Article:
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Levy Park, Sawyer Yards, The Headquarters, Avenida Houston and SEARCH Win Top ULI Awards

Levy Park

HOUSTON – (By Michelle Leigh Smith, Realty News Report) – Levy Park, Sawyer Yards, The Headquarters, Avenida Houston, SEARCH/House of Tiny Treasures, earned top recognition in the Development of Distinction Awards presented by the Houston District Council of the Urban Land Institute.

Levy Park, a project that came to fruition after more than 17 years, was selected for the People’s Choice Award during live voting at the Urban Land Institute’s annual Development of Distinction Awards Tuesday night at The Astorian. The six-acre, mixed use Levy Park was also the winner in the Urban Open Space category. The Upper Kirby Redevelopment Authority worked with architect Natalye Appel + Associates, OJB Landscape Architecture and Burton Construction to transform a poorly maintained and underutilized park into a world-class, community-focused haven for children, seniors, millennials and dogs. According to the ULI jury panel, Levy Park exhibits a “sense of community” with its “design rooms” within the park and diverse daytime programming.

“It was an amazing experience to be a part of the talented design team with OJB Landscape Architecture, and to collaborate with the innovative public – private client partnership of Upper Kirby District, Levy Park Conservancy, City of Houston Parks Department, and Midway,” said architect Natalye Appel.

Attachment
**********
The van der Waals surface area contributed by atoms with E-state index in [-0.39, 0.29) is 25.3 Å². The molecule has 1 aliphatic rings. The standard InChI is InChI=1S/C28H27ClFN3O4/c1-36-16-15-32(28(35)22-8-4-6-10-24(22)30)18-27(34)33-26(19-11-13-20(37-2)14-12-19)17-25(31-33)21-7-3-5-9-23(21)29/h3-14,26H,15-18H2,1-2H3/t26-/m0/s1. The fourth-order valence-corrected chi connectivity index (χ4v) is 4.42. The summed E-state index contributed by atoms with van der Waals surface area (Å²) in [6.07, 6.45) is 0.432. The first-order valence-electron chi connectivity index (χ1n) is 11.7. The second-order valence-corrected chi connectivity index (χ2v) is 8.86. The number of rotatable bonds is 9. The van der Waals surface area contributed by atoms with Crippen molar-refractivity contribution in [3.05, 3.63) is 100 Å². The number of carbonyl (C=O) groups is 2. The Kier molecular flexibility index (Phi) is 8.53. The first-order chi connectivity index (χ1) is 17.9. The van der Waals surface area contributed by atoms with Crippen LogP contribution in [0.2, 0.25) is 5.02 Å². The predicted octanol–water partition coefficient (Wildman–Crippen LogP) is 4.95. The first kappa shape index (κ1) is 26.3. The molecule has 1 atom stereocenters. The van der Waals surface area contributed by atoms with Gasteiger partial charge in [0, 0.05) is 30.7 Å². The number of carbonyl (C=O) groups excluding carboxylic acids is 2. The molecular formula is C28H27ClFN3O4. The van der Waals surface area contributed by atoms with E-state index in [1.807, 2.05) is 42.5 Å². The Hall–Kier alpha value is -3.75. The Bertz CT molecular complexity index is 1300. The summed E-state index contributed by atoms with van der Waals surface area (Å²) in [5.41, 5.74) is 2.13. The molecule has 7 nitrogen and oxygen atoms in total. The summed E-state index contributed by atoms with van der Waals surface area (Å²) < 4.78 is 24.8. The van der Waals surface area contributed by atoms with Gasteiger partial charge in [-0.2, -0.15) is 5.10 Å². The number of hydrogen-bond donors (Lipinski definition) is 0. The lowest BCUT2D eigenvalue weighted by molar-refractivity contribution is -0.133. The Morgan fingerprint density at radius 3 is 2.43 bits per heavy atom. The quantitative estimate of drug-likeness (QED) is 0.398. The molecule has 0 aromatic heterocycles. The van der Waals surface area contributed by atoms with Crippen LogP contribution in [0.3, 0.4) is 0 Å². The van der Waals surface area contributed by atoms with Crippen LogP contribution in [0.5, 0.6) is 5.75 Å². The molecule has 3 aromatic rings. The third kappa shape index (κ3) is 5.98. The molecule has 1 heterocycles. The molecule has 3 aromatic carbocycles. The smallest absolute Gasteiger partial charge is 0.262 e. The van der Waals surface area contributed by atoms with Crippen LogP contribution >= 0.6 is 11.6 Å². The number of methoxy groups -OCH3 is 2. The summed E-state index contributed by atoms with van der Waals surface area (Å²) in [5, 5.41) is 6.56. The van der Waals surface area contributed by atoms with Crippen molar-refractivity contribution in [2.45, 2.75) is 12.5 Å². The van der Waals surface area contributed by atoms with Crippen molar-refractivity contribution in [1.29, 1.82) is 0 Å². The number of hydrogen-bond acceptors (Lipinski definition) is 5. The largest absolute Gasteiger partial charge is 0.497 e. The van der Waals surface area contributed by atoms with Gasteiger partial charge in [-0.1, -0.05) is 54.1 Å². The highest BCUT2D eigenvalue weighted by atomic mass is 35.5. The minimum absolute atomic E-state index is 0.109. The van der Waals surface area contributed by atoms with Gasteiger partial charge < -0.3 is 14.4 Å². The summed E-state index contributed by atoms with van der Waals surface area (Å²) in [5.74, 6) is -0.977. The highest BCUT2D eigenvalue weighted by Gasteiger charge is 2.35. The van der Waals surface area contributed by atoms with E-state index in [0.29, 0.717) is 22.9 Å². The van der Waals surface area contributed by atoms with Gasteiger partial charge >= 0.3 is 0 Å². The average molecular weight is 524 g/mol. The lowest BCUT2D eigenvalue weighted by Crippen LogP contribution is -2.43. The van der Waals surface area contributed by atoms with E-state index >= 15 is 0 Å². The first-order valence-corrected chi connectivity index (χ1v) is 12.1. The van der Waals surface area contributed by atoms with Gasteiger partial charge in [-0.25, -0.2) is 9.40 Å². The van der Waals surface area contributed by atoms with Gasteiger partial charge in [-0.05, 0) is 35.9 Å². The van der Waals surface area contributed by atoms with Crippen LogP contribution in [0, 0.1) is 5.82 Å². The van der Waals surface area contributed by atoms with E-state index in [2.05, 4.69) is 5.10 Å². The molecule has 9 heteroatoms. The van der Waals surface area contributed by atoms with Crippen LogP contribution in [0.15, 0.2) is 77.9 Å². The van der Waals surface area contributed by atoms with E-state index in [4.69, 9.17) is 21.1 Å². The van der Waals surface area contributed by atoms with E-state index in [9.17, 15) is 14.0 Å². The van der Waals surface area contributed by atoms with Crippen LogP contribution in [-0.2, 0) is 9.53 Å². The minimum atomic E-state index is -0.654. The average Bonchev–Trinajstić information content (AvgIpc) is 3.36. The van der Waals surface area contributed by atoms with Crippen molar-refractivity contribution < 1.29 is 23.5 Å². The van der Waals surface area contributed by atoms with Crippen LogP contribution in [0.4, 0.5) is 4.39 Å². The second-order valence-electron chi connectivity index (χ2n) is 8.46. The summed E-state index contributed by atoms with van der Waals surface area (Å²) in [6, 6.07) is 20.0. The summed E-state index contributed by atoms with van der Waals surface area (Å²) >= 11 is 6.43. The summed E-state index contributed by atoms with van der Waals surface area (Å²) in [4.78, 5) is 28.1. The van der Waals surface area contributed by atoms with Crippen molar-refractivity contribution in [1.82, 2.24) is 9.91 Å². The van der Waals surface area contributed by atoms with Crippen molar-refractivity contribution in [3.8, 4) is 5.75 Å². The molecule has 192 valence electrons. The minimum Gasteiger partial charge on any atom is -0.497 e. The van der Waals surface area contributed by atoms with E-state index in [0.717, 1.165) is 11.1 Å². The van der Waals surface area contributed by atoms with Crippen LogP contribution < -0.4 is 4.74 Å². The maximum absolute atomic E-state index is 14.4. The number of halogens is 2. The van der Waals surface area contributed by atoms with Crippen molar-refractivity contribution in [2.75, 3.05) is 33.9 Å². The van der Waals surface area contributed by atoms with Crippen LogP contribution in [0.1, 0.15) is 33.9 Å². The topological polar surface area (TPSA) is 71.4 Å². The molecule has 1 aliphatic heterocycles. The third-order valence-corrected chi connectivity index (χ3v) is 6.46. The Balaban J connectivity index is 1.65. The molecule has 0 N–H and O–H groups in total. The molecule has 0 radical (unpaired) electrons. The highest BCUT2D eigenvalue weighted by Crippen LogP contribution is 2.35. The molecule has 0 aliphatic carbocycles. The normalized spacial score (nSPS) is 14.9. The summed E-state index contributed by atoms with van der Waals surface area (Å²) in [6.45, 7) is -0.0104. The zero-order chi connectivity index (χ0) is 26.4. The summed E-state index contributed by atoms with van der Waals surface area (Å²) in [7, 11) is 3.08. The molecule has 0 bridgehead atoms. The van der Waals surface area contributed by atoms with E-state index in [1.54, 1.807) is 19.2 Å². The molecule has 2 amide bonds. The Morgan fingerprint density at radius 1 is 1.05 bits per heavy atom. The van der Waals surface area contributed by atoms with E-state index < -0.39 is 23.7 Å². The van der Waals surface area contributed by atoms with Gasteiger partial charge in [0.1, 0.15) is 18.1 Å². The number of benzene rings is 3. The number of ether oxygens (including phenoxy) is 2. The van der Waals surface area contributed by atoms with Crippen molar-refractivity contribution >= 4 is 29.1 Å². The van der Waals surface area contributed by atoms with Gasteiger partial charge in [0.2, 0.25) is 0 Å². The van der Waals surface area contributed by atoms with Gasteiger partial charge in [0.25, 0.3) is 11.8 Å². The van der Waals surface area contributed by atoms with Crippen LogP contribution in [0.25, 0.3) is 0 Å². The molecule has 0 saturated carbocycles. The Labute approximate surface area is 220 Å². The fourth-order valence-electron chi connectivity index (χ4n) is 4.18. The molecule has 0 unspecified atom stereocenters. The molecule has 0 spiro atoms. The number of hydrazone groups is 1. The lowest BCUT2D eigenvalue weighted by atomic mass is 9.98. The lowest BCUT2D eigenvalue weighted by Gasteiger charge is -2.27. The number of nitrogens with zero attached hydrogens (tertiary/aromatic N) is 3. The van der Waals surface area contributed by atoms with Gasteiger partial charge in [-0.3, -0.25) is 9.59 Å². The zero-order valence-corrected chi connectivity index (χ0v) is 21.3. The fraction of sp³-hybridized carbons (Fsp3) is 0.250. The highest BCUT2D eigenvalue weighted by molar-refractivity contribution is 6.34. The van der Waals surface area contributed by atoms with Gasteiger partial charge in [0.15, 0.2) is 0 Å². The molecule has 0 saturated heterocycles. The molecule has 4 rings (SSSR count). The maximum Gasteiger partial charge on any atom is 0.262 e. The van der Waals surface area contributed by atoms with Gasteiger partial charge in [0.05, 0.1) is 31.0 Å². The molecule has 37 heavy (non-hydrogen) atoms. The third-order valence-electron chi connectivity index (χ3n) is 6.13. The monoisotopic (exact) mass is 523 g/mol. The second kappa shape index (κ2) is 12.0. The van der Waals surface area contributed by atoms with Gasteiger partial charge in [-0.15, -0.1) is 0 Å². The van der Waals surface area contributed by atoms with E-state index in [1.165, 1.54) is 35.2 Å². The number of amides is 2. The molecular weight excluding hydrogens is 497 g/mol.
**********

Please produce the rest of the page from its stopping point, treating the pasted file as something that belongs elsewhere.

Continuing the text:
As part of the Levy Park transformation, Midway, a Houston-based firm, developed the 11-acre Kirby Grove with a new Class A office building, restaurants and a multifamily building adjacent to Levy Park, which is west of Kirby Drive near Richmond Avenue.

“This project is the perfect example of a great public – private partnership benefitting the entire City,” said Maureen Sanders, chair of the Levy Park Conservancy.

In the For-Profit Category (large), the 2018 award went to Sawyer Yards, by The Deal Company, Western General, Lovett Commercial, and j5 Equities. Sawyer Yards is a creative campus spanning more than 40 acres of industrial warehouses in Houston’s Historic First Ward neighborhood, not far from downtown. Densely occupied by art studios, galleries, restaurants, unique fitness concepts, breweries and a public art plaza, this area has become an important local arts and entertainment destination. According to the national jury, the “artistic village is an interesting concept” with culture that “rubbed off on the developers.” They liked the layout that “unfolds as you go” was appealing and high marks were given for the emphasis on “taking care of an underserved community.”

In the For-Profit Category (small), the 2018 award went to a creative office development called The Headquarters by Work by Headquarters, LLC. Like other new developments in the East End, it was designed to cater to the needs of small to medium-sized businesses looking for a dynamic and functional work environment with the perks of a corporate campus including on-site food and beverage, reception services and shared amenities like a community kitchen, lounges, conference rooms, and a courtyard. There are “a lot of things happening here” with marked differences from other popular co-working space with outstanding “successful programming and design,” noted the jury panel. The team included TPC Real Estate, Goldking Realty, PDR Architect and Scott & Reid.